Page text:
Subjects Discussed: The extraordinary conditions in which Any Which Wall was written, the flexibility that comes from being a small fish, a writing identity tied to poetry and waitressing, the tendency for books to come quicker in the children’s market, financial experiments that involve finishing novels, YA authors and creating a backlist, Norton Juster, Edward Eager’s Half Magic series, being too tied to homage, the virtues of sitting your ass in a chair, sexism in YA vs. patriarchal walls, patriarchy and gods, italicized passages, whether or not discussions with editors can prove violent, the degree of defensiveness within writers, the etymology of “bleckish,” debating the vital issue of whether or not rats actually dance in New York subways, Robert Sullivan’s Rats, old ladies on unicycles, godlike narrators, Don Quixote, sending books out without an agent, being scared of the first person, how rewriting changes books, Roald Dahl, believing in voice, reader reaction, an author’s inevitable pattern of repetition, the dangers of ambition, the element of control, the quest for authenticity, on not being satisfied by books that have been written, the joys of having written vs. the joys of writing, impatience, the unexpected work-related spontaneity that comes from children, J. Robert Lennon, dictating and driving, finding moments of silence, and balancing life and the creative exigencies of anarchy.
EXCERPT FROM SHOW:
Correspondent: Henry opines that all meals should be hand-holdable and that forks and spoons should be against the law. You, again as the narrator — and this is interesting. You as the narrator.
Snyder: I’m a little intrusive.
Correspondent: Yeah, you’re a little intrusive and you start to question what your characters are saying. And you object to this line of reasoning, writing, “How could you ever eat spaghetti without a fork? And how could you live without spaghetti?” I must object to your objection.
Snyder: You can live without spaghetti?
Correspondent: No. No, you can still eat spaghetti without a fork.
Snyder: Oh, that’s true.
Correspondent: You can always slurp up the noodles. Now that’s going to make a big deal of a mess and particularly….
Snyder: You don’t have a two-year-old, do you?
Correspondent: No, I don’t.
Snyder: I have a two-year-old, and have seen people eat spaghetti without a fork. And may I say, it’s not pleasant.
Correspondent: But Henry may very well just want to slurp his spaghetti. What’s so wrong about that? He’s going through a sort of slurping stage, as opposed to the more civilized fork and knife.
Snyder: I think that Henry’s mother would object. No, the intrusive narrator thing is an interesting thing. It’s coming out in the next book. The first two books both have this. [Up and Down the] Scratchy Mountains and Any Which Wall both have this intrusive narrator. And it’s a voice that I take from earlier books. And I really like those kinds of books myself. But I’ve begun to realize that there’s a degree to which, if you assert that much as a narrator, the characters never fully detach from me. And so with the next book, I’ve let that go. And in the book that I’m starting on right now — the book that I’m not going to have a deadline for, the book that I’m going to try and do differently — I’m actually going to first person. And it’s scary to me. But I’m letting go of not only of not only my intrusive narrator, but the third person altogether.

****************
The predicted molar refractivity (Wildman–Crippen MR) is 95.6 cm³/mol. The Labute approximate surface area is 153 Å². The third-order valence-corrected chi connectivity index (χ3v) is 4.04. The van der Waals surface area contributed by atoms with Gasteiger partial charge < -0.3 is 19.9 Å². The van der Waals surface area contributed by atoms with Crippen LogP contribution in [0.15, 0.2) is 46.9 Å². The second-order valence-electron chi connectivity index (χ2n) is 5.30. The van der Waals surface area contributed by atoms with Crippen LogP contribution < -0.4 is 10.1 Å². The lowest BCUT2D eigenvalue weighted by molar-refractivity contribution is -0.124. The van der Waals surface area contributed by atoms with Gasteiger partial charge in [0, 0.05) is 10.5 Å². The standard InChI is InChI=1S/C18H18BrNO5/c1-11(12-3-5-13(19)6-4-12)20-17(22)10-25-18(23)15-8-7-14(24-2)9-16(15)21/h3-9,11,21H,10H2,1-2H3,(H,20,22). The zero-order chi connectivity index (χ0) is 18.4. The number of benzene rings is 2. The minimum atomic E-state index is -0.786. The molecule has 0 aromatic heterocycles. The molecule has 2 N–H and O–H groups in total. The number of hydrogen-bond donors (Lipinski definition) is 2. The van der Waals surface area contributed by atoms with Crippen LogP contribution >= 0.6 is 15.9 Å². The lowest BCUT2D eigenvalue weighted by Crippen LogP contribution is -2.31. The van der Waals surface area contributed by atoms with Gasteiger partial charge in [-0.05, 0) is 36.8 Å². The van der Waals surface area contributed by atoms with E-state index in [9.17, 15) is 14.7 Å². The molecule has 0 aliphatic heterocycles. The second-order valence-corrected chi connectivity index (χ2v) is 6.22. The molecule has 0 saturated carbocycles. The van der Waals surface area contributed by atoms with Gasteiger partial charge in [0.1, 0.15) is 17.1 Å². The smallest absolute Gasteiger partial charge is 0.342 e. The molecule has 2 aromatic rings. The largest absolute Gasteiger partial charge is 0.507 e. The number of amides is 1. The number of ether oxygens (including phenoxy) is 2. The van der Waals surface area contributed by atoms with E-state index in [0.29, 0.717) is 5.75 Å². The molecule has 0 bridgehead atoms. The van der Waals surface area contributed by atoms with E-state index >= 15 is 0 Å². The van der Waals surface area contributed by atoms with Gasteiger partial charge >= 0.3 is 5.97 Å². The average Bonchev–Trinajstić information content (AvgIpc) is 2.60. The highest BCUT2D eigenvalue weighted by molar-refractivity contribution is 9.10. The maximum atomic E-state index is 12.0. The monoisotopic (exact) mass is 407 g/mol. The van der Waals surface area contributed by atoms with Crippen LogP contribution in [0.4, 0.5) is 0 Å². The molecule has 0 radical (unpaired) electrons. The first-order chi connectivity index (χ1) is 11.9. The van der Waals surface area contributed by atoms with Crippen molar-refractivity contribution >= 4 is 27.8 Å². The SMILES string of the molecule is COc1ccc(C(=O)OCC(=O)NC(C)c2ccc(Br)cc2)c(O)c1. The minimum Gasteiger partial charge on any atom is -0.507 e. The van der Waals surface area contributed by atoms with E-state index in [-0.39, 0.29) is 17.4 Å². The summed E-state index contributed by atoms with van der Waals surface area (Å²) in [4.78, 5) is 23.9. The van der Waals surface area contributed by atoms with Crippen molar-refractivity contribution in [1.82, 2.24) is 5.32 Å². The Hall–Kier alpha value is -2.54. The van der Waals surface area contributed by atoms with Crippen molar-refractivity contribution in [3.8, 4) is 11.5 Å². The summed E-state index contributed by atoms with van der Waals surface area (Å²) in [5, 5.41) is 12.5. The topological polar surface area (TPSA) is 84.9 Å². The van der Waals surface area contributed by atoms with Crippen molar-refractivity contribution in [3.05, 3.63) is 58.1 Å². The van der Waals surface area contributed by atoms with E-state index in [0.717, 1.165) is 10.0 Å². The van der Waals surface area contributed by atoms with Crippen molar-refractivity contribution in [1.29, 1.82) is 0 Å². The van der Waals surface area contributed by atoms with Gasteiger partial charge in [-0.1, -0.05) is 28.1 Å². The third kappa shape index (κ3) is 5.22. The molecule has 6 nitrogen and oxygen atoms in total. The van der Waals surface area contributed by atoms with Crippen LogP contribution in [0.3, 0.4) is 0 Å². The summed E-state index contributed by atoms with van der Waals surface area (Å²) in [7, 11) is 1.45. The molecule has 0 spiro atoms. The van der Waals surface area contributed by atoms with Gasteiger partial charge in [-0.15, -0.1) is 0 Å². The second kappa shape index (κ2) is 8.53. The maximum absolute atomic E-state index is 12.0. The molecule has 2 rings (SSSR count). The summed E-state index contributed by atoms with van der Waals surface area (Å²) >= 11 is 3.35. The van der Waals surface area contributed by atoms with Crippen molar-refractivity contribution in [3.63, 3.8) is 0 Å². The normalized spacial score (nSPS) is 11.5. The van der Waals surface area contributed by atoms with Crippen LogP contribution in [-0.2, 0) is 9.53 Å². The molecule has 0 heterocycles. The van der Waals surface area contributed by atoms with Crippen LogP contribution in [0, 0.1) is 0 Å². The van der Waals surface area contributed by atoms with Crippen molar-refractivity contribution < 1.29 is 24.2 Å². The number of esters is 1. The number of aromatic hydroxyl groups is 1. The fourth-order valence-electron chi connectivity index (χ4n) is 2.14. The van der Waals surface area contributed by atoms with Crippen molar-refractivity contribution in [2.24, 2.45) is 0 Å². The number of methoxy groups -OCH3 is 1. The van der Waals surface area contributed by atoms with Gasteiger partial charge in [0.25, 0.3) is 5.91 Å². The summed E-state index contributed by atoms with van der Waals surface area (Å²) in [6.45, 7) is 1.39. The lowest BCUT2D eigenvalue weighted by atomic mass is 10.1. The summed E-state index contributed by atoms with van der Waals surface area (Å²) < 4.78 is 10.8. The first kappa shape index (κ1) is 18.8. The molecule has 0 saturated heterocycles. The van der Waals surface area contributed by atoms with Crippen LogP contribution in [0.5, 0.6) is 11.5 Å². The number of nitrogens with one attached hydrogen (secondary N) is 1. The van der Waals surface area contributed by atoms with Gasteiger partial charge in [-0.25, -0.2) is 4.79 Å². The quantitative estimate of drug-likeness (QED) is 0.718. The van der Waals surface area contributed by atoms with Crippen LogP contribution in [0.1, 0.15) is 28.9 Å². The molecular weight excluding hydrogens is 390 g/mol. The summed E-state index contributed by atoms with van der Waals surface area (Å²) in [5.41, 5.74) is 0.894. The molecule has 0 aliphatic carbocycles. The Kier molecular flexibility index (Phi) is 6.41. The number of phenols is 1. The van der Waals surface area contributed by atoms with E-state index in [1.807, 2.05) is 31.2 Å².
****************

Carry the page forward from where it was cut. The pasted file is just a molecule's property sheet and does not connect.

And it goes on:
Correspondent: But I don’t know if I agree with the idea of a nagging narrator getting in the way of character. If anything, it actually causes certain…
Snyder: But it creates a kind of meta. It creates a kind of frame for the book. As long as the narrator is there. This is something I think about a lot actually. In a lot of children’s books, the kid is telling the story. Like it’s a first person story. But it’s not a diary. And this happens in adult books too. It’s the sort of opening of “This happened last October” kind of voice.
Snyder: It’s like, “Well, who the hell are you talking to?” Who is that person talking to? When the narrator is stepping forward and saying, “You the reader blah blah blah,” it creates a kind of stage, right?
Snyder: It creates a kind of stage for those characters to be performing on. And I think on some level — there’s a sort of theatrical. It’s a voiceover. And it’s like, you know how when you’re watching a movie and there’s a voiceover or like music starts in the background, and kids will joke, “Where’s that music coming from?”
Snyder: It’s that moment of “Where’s that voice coming from?” I actually have an idea for an adult novel that I’ll probably never write where the book begins with a third-person omniscient narrator. And then on page 150, that same voices says “you” or “me.” And you realize that it’s the voice of god. That third-person voice is essentially the voice of god. Letting that god then enter for the second half of the book to be a character. I can’t imagine writing that book, but I like the idea of that existing.
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